ALPENA, Mich. –
Chris Wallower has the privilege of having lived in two worlds. In one life, he was an active duty Air Force tactical air control party specialist entrusted to embed with frontline warfighters and call in their close-air support at the right place at the right time. Now, the former Airman is a sales engineer with a civilian technology services company and is responsible for showcasing synergistic government solutions for tomorrow’s battlefield. His expertise and experience brought him to the battlespace of Northern Strike 21 in Northern Michigan — a place where synergy intersects with innovation for tomorrow’s war fight.
For Wallower, the exercise meant an opportunity to contribute technology and perspective to help form and create best solutions for the government.
“We believe that the relationship between the government and contracting companies or industry needs to be a conversation.” Wallower said. “It should never be a one-way street, because industry has innovative ideas that should be implemented, but at the same time, the requirements need to come from the government.”
The venture saw him proof-of-concepting what’s being called the Michigan All-Domain Network (MADN) — a way to connect information including location data, audio, video and sensor data across 148,000 acres of maneuver space and 17,000 square miles of special-use airspace.
“When you say, ‘Hey, you’ve got a network. What can we put on it?” the answer is ‘yes,’” Wallower said.
A tactical demonstration on the network was used Aug. 5 when the National All Domain Warfighting Center conducted a controlled landing of four Air National Guard A-10 Thunderbolt II and two Air Force Special Operations Command C-146 Wolfhound aircraft on a U.S. highway for the first time in history. Wallower’s company used the MADN to combine hasty roadside cameras, aircraft audio, tactical radios, first responders communications and more into one system for a unified common operating picture. Those facilitating the unprecedented test of Agile Combat Employment were able to see everything and hear everything.
Wallower said the innovation enables the warfighter by facilitating the free flow of information from the tactical operations center on high all the way down to the tip of the spear ground user.
Concepts of high technology and innovation may call back to Silicon Valley or AFWERX. So, how has Northern Michigan become a hub for integrating new operational warfighting concepts?
"Michigan's unique geography, airspace, ranges and growing connection to the defense industry make it an ideal environment for all-domain training and operations, and we are developing those capabilities in order to undertake those missions,” said Army Maj. Gen. Paul Rogers, the adjutant general and director of the Michigan Department of Military and Veterans Affairs.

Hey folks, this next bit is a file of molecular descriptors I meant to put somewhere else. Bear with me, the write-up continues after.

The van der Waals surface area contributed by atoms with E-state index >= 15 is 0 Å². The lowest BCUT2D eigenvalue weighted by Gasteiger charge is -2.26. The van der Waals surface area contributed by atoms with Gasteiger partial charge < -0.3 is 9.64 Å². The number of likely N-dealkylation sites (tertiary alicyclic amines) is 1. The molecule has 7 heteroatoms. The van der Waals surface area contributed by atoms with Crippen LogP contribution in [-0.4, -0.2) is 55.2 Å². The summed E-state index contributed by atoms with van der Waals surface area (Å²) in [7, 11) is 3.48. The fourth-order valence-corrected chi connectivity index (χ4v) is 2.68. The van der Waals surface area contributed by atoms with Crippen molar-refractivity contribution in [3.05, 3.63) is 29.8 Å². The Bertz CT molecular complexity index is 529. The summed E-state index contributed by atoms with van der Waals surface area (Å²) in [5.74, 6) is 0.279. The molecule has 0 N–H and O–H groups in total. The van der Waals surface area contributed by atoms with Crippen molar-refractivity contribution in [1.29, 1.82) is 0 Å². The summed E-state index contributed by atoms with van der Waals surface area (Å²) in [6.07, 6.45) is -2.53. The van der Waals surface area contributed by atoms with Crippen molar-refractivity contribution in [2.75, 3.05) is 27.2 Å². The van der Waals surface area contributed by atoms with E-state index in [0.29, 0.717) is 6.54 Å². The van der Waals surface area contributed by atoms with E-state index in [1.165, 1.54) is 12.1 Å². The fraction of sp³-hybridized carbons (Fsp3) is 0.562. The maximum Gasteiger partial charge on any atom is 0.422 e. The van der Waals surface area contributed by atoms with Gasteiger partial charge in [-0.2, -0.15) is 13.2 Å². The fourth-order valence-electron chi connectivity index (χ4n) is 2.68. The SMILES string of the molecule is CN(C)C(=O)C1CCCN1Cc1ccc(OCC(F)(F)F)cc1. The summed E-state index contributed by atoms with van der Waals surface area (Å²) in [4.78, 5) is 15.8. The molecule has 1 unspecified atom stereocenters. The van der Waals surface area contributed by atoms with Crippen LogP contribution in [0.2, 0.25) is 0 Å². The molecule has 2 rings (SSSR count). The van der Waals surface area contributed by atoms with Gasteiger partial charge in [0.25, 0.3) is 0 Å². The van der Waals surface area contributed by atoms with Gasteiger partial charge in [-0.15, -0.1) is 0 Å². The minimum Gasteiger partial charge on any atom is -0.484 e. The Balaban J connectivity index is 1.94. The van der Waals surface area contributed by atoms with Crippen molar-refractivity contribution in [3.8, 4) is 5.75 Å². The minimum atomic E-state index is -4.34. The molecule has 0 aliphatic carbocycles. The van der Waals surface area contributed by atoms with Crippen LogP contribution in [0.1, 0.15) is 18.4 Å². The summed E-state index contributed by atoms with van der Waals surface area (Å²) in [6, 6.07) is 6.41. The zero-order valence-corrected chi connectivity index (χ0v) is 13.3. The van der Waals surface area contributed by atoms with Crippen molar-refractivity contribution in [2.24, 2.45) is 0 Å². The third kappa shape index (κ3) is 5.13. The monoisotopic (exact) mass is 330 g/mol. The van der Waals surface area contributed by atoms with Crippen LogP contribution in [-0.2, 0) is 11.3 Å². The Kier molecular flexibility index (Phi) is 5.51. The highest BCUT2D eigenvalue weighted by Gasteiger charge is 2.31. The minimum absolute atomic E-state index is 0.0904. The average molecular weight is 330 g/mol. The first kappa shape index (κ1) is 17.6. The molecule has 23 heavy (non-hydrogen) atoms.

The mission of the National All Domain Warfighting Center — made up of Camp Grayling Maneuver Training Center and Alpena Combat Readiness Training Center — is to maximize combat readiness by providing adaptable and cost-effective training. This training ranges from individualized tactical skills to near-peer contested threat and combined arms environments. Northern Strike 21-2, which took place July 31 through Aug. 14, brought together more than approximately 5,100 military personnel from 20 states and four coalition countries.
An annual staple of the National All Domain Warfighting Center is the Northern Strike exercise, a joint, multinational exercise accredited by the Joint National Training Capability.
"This exercise serves as a great opportunity for our multicomponent, multinational and interagency partners to develop into efficient, joint warfighters,” Rogers said. “Training like we may be called on to fight is critical in preparing to confront a near-peer adversary in the future."
Since its first iteration in 2012, Northern Strike has become one of the Department of Defense's largest reserve component readiness exercises.
“It’s a very rare place in the country, and even in the world, where you have so many people coming to the same area, so many different types of training environments, so many different activities going on, that are all geographically dispersed, and there’s a mixture of both Air Force and Army,” Wallower said. “That’s really the hardest of all scenarios. So, if you can solve it for Michigan, if you can sell it at Northern Strike, then you can apply it anywhere.”